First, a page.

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  • Writer's pictureNeal Hagberg

Seven Years Gone, And Still Changing Lives

I was snuck up on yesterday. By sadness.

I had been going along at a lovely pace of “accept what you cannot change and work towards changing what you can” for the past three months. Pretty content. Envisioning the future of TLC and the wonderful things unfolding, as well as the challenges we face like all organizations in a pandemic. And I was quite happy in these endeavors.

But yesterday, sadness came up from behind and tapped me on the shoulder. It was a specific sadness, not the sometimes-nebulous sadness that depression or anxiety can bring. It had a name and a face.

Steve Wilkinson. Seven years ago today, Steve passed away. Seven years. How can that be? Someday someone will be saying that about you and me. But not today. Today I say it about Steve.

Looking back can be both beautiful and painful.

I remember years ago sitting in the kitchen eating Cheerios with our daughter, Madeline. I said to her, “I am sad today.” She asked why. I said, “Steve is going to die.” This was when he first got his terminal diagnosis. She loved Steve, he was always kind to her when she visited camp. But she kept eating her Cheerios, and then said, “Everyone is going to die someday, Dad.” Another bite. Silence. “You’re going to die.” Another bite. Silence. “And I’m going to die, too.” And finished her Cheerios. Not without compassion, but clear-eyed, even as a ten-year-old, about the reality we all face.

And Steve had that same mentality. He did not ask “Why me?” H e said, “Here are the cards I have been dealt, how do I want to play my final hand?” Ultimately, he asked what he asked all the time before his diagnosis, “How can I serve others with the time I have left?”

He taught tennis until he couldn’t teach anymore. He put smiley faces on until he couldn’t put smiley faces on anymore. And he wrote his book, Let Love Serve, which is the guide of the TLC philosophy we used before he wrote it, but has become the textbook for going forward as a camp and as people since.

I’ll never forget Steve’s last days in his hospice bed in the living room of his house, the house that sits right next to the dorm where every camp for the past 45 years has been lodged (save the tornado summer in Winona in 1998).

If I have written this before, forgive me. But the imprint is indelible.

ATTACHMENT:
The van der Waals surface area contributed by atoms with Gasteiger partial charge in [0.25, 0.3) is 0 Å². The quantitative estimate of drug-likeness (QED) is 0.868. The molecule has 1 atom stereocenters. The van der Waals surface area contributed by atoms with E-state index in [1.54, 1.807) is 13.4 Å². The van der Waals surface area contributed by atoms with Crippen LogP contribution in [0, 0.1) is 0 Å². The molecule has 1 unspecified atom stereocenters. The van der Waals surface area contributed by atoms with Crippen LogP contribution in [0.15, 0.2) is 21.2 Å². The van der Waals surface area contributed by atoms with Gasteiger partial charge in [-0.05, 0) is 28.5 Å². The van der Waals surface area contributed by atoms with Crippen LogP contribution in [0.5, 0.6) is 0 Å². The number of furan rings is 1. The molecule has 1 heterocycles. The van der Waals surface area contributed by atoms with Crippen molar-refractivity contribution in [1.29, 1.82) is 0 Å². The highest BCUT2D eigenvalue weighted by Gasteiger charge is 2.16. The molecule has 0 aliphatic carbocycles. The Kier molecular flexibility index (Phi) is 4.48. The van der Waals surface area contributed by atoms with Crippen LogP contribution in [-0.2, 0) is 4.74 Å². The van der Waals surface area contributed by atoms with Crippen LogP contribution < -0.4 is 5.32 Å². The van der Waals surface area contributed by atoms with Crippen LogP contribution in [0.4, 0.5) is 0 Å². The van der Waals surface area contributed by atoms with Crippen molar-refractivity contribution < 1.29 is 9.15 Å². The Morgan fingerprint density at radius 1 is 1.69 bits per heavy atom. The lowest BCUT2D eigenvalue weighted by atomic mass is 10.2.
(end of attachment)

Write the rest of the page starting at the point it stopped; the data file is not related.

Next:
Everyone wanted to see him before he died. He had such a parade of visitors that Barb had to act as gatekeeper so he wouldn’t wear out.

Steve’s whole life was about service. It was his goal.

So, as he was in the process of dying, he had an idea. He could not get out of bed, he barely had the strength to talk, he could not do really anything that healthy human beings can do, but he could still serve.

And what he did, in his particular “Steve” way, was match up people who never knew each other, but who Steve thought should know each other. Should be connected. To light a spark of friendship that could double the impact of serving others in the world.

He scheduled these strangers together to sit by his bedside. And he would listen to the conversation and smile as he saw another bridge built before these two people left the room as friends.

I wrote above that looking back can be painful and beautiful. The painful part is we will

not see each other again. The beautiful part is we get to see him in almost every staff member and camper who attends TLC, leaving camp having built bridges all over the place, with people who you would not expect necessarily to bond in that way.

Today, I miss Steve, and I see him clearly. As always, he is smiling and offering a high five. Whether you met him or not, you have been impacted by who he was.

So, today, in honor of Steve’s memory, build a bridge with someone.

We need it now more than ever in this world, in this country, in our lives.

And today, though I am sad, I am grateful, determined, and hopeful. All the things Steve taught through his actions to the very end.


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